Bill Moyes

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Bill Moyes is Chair of Monitor - the Independent Regulator of NHS Foundation Trusts, in the UK [1].


  • 1974: joined the civil service, where he "held a variety of posts in the Departments of Environment and Transport, the Cabinet Office's economic secretariat and the Scottish Office." [2]
  • 1990-1994: Director of Strategic Planning and Performance Management of the Management Executive for NHS Scotland. [3]
  • 1994-2000: worked for the Bank of Scotland Group as Head of Infrastructure Finance. According to The Guardian, Moyes "set up the group's private finance initiative team, which was involved in £500m worth of NHS and education PFI schemes over six years." [4] [5]
  • July 2000: was appointed director general of the British Retail Consortium. [6]

Bill Moyes and the Bradford Teaching Hospitals crisis

When Bradford Teaching Hospitals NHS Foundation Trust, one of the first hospital trusts in Britain to be given foundation status, ran into financial trouble, Moyes made an unusual decision as to who to appoint to try to sort out the mess.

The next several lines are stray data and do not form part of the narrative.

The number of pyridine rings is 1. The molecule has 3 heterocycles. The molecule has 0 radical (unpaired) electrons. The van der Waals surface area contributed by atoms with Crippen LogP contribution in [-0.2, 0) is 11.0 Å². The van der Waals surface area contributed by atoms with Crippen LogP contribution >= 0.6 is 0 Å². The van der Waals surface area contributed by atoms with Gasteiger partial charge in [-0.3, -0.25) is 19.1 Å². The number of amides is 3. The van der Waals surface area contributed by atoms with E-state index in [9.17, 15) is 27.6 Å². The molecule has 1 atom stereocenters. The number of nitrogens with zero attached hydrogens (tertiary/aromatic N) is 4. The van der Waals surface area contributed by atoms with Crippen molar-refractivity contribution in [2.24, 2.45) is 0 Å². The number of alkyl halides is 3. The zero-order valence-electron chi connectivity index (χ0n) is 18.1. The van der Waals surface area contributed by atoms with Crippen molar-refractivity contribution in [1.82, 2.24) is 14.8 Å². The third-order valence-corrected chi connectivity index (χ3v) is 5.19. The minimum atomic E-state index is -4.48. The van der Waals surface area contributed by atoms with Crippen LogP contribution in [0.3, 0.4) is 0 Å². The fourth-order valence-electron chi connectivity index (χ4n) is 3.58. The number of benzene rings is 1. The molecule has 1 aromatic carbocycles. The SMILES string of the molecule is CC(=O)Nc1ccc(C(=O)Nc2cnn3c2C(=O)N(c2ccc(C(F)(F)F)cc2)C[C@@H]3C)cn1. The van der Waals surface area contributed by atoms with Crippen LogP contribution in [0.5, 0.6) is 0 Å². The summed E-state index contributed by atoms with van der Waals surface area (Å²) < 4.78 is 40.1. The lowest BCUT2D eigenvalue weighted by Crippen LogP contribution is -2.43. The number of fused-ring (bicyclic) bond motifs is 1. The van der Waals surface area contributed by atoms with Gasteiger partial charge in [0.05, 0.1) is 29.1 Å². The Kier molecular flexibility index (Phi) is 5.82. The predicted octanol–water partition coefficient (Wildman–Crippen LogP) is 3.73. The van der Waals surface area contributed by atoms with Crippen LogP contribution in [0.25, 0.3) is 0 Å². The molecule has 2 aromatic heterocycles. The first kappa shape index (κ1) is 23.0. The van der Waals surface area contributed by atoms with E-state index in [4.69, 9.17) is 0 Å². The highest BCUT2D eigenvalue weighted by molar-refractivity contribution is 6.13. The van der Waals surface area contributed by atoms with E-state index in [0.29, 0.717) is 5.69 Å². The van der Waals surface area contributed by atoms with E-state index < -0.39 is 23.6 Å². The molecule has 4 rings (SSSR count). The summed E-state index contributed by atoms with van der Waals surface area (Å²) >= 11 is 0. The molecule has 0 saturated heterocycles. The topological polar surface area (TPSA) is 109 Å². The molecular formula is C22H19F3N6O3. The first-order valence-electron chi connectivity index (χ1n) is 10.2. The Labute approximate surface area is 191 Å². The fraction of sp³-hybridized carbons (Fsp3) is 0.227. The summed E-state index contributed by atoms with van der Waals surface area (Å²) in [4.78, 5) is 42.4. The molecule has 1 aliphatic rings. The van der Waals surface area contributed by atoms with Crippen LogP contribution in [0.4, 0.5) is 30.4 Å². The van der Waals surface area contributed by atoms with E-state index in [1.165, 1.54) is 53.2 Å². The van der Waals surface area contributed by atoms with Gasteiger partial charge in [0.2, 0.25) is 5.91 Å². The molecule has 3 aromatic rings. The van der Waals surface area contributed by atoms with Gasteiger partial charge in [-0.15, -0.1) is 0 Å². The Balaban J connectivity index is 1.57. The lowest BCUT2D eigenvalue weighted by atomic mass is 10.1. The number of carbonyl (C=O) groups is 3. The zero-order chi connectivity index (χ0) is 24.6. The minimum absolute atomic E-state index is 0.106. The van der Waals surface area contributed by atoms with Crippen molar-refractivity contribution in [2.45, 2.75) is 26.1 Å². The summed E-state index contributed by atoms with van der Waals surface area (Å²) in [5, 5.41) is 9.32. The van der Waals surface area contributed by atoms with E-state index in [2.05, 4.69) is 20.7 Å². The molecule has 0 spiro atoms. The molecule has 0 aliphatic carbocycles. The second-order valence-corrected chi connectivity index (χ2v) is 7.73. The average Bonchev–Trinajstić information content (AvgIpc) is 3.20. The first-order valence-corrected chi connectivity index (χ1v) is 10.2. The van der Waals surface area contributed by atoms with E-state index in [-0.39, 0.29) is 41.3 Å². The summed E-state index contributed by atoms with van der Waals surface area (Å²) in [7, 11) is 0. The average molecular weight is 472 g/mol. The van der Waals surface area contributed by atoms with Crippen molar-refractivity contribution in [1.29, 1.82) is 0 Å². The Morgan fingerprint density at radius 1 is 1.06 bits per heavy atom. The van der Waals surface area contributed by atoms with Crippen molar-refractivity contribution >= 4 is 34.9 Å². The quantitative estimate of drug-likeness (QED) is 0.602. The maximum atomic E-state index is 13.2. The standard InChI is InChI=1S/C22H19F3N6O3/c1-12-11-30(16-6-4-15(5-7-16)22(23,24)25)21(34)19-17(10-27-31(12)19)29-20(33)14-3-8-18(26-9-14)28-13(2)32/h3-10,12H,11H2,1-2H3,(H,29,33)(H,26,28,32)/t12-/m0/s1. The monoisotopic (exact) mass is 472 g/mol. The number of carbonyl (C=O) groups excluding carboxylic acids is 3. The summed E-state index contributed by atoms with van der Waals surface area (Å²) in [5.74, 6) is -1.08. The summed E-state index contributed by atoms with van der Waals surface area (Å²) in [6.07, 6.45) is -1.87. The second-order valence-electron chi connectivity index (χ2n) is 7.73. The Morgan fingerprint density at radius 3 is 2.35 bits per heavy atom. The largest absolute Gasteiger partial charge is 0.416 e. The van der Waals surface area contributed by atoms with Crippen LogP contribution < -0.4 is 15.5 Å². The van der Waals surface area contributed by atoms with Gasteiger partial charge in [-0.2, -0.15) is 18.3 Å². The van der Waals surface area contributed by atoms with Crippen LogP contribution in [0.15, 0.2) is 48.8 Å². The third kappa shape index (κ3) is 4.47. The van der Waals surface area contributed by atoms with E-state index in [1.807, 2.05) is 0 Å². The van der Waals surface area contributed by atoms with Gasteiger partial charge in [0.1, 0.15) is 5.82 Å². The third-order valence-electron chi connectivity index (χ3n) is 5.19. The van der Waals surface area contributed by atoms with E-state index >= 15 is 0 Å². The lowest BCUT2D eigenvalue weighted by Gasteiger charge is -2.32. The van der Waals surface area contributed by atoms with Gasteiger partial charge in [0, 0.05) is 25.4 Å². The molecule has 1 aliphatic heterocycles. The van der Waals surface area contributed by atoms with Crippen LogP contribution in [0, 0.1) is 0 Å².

According to The Observer, "Moyes decided to appoint a team of American recovery specialists, Alvarez and Marsal, to try to develop a new financial plan for the hospital. [Bradford chief executive David] Jackson pleaded with Moyes not to use the men from New York. 'He told them that it wouldn't go down too well in Bradford,' one hospital manager said. 'But Moyes was adamant that he wasn't going to use KPMG or any of the usual lot.' When the New Yorkers arrived at Bradford Royal Infirmary, they were in for a surprise. Many of the staff did not understand their accents, and they, in turn, appeared to know very little about the NHS. One consultant said: 'This guy had a piece of paper and kept asking me how many dollars it would cost to perform a particular operation. I told him: "We don't actually work in dollars here. It's pounds and pence, I'm afraid." It was completely farcical.' The report prepared by A&M cost the trust £160,000, a sum they could scarcely afford." [7]

How Moyes opposed increasing the minimum wage

In March 2003, in his capacity as director general of the BRC, Moyes opposed increasing the British national minimum wage (NMW). He said:

"By provisionally accepting a recommendation to raise the NMW to £4.85 in early 2004, the government is breaking its promise to not make rises in NMW without due regard to the economy, levels of employment and inflation. This follows from a recent significant increase in the level of the NMW... When we come to 2004, £4.85 may be an excessive increase, pitched at far too high given the conditions at that time. It would become a tax on jobs and job creation, leading to recruitment being cut, hours reduced and existing jobs being lost across the whole industry - ending the retail sector's ability to create jobs and power the economy." [8]

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